HONG KONG: Filipino domestic worker Marites Saliganan loves getting outdoors on her one day off a week, and after Hong Kong’s government lifted a pandemic ban on gathering at beaches on Thursday (May 4), she and her friends headed for the sand.
Nestled on the southern side of Hong Kong’s main island, the wealthy town of Stanley offers a welcome respite from the city with its low-rise houses and seaside eateries.
But anyone venturing onto the beach in the last seven weeks faced hefty fines, as the city imposed its strictest social distancing measures yet to curb a virus outbreak earlier this year.
“We are so happy because today is the day of reopening the beach,” Saliganan, sporting a wide-brimmed hat, told AFP.
While much of the world began adjusting to living with the coronavirus, Hong Kong has gone in the opposite direction, hewing to a lighter version of China’s zero-COVID strategy.
A wave of the highly transmissible Omicron variant began tearing through the city’s defences in January.
It killed more than 9,000, mostly unvaccinated elderly people, and forced the reimposition of painful social distancing curbs that have plunged Hong Kong towards another economic recession.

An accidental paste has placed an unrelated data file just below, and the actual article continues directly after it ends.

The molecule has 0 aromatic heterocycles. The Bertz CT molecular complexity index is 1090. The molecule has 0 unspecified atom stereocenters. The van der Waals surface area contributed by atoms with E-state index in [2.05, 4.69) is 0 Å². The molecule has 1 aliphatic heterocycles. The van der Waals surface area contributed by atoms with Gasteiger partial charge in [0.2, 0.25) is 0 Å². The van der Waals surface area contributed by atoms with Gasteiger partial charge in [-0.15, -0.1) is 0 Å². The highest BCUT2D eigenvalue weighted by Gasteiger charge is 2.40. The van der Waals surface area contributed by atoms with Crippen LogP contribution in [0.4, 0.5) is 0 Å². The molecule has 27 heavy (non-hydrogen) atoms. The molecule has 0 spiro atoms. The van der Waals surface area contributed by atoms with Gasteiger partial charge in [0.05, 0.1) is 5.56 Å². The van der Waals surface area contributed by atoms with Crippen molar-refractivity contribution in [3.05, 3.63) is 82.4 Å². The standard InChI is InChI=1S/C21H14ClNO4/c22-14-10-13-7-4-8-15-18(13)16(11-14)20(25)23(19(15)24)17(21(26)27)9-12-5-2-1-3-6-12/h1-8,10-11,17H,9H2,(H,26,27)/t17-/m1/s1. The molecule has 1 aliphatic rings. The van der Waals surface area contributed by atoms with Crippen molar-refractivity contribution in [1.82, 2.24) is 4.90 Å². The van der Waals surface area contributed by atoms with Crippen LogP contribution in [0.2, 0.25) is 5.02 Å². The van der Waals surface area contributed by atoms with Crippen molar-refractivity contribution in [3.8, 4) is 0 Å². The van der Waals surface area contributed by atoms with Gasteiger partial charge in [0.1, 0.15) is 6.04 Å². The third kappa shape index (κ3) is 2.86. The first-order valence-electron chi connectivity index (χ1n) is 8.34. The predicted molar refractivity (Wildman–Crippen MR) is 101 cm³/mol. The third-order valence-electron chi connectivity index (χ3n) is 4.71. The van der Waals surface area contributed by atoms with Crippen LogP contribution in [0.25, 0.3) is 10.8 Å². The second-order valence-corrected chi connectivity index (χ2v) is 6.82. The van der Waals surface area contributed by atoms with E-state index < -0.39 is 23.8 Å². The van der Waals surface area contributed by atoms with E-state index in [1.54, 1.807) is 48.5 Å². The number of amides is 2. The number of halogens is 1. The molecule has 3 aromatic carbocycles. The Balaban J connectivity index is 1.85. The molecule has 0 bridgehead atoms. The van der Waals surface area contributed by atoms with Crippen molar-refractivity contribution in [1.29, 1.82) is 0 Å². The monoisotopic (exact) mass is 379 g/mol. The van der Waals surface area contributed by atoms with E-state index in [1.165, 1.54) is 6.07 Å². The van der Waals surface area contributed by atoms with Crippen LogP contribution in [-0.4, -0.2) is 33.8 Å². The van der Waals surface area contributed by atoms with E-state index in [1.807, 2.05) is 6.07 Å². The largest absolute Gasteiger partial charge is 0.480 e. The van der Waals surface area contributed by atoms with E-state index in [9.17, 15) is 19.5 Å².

Playgrounds and park benches were taped up, swimming pools closed and groups of police patrolled the open spaces, issuing fines to those caught breaching the rules.
In recent weeks, some of the restrictions have eased, including a ban on evening dining inside restaurants and the reopening of businesses like gyms and cinemas.
On Thursday, authorities reopened beaches and allowed people to exercise outdoors without masks for the first time in months.
Bars and nightclubs remain closed but are set to reopen soon.